Public Health & Safety

Congressman Price Seeks Review of Fire Enforcement of Nuclear Plants

Here is the press release that I sent out on behalf of the six local government delegates who participated in the recent meeting with Congressman Price on nuclear safety.

FOR IMMEDIATE RELEASE
May 14, 2007

Congressman Price Seeks Review of Fire Enforcement of Nuclear Plants

Local officials applaud David Price, and reveal further delays at all Progress Energy plants

Officials from six local governments in North Carolina thanked Congressman David Price today for seeking an investigation into the US Nuclear Regulatory Commission's enforcement of fire safety regulations at nuclear power plants. The officials also revealed new information showing that Shearon Harris plant owner Progress Energy has again fallen years behind in its latest promise to correct longstanding fire safety violations – a prime risk factor for a nuclear meltdown – at Harris and at the company's other four reactors in the Southeast.

Local leaders meet with Rep. Price on Shearon Harris

Last Friday, delegates from six local government bodies met with Congressman David Price to discuss concerns about fire safety and related issues at the Shearon Harris Nuclear Power Plant. Of particular focus was the concern that the Nuclear Regulatory Commission (NRC) has not been fulfilling its responsibility for regulatory enforcement. Since the chemical plant fire in Apex, safety questions at Shearon Harris have garnered increased local scrutiny as have uncertainties surrounding evacuation procedures.

In attendance were:
Mark Kleinschmidt, Chapel Hill Town Council
Randy Voller, Mayor of Pittsboro
Mike Nelson, Orange County Commission
Tom Vanderbeck, Chatham County Commission
Mike Gering, Hillsborough Board of Commissioners
Dan Coleman, Carrboro Board of Aldermen
[Jim Warren of NCWARN also attended as a resource]

In addition to the fire safety issue, the following areas were discussed:
-spent fuel storage
-adequacy of evacuation planning
-threats to nuclear facilities

Folks gotta be more open minded

As printed in the Chapel Hill Herald on Saturday, April 28th:

Last week a number of neighbors of Freedom House, an addiction and mental illness treatment center in northern Chapel Hill, came out to speak against a proposed expansion of the facility.
Most of their concerns centered on safety. One neighbor, Cingai Chen, summed up the rhetoric pretty well by saying, "We are very worried about some day those patients will create a safety concern for our community."

The operative words in that statement are "some day." The reality is that Freedom House has been in our community for more than three decades and there have never been problems. It's a well-run place with tremendous success stories and has never created anything resembling a crime problem. There's no reason to believe expanding the facility would change that.

Metro-farming in north Carrboro?

One point that caught my attention in last Saturday's meeting to discuss Carrboro's Northern Study Area was the idea of "metro-farming". The current plan includes:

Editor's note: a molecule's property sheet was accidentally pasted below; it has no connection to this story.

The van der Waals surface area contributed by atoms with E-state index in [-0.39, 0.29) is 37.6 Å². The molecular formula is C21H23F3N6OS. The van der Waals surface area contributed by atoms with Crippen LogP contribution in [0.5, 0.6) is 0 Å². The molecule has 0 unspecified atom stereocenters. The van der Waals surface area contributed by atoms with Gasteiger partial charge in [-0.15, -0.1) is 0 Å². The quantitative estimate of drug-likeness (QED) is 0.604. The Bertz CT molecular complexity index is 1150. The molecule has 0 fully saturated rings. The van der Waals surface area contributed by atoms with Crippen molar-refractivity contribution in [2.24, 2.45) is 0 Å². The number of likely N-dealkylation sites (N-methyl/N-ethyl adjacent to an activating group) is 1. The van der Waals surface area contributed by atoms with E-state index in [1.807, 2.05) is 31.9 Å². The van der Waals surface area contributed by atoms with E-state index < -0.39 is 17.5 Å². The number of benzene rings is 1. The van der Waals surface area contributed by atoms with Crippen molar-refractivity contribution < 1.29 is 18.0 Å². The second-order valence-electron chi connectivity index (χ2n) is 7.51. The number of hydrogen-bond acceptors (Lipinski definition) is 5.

ENCOURAGE “METRO-FARMING”: Encourage the conservation of active farmland within new conservation subdivisions and elsewhere in the Study Area, with emphasis on nontraditional crops or uses (high-value vegetables, pick-your-own berries, apples, etc.) and community-supported agriculture (community gardening, wholesale nurseries, commercial stables, etc.). Metro-farming should be promoted by a special committee that would look into ways to make Use Value Assessments more common and frequently applied.

Yet this is an idea which has not yet been realized. With changing patterns of food consumption and agriculture, the availability of arable land available for small scale agriculture will become increasingly important in the future.

Dueling task forces for Rogers Road

Just what the Rogers Road neighborhood needs: money? sewer lines? sidewalks? environmental justice? No, it's another committee! I just received an announcement of a new "Historic Rogers Road Community Taskforce" being formed by Orange County. Given that the Commissioners are long overdue in compensating this community for hosting the County's garbage for the last 30 years, and for repeatedly being lied to by elected officials, it's not crazy to have a committee to address this. But...

There is already a Rogers Road Small Area Plan Task Force appointed by the Town of Chapel Hill which is also addressing "the enhancement of the living environment in the historic Rogers Road Community" (and may be tapping the limited volunteer capacity of the neighborhood).

Orange County Seeks Volunteers for the Historic Rogers Road Community Taskforce

Contact: Monica C. Evans,
Orange County Board of Commissioners Office (919) 245-2125

Pages

 

Community Guidelines

By using this site, you agree to our community guidelines. Inappropriate or disruptive behavior will result in moderation or eviction.

 

Content license

By contributing to OrangePolitics, you agree to license your contributions under a Creative Commons Attribution-NoDerivs 3.0 United States License.

Creative Commons License

 
Zircon - This is a contributing Drupal Theme
Design by WeebPal.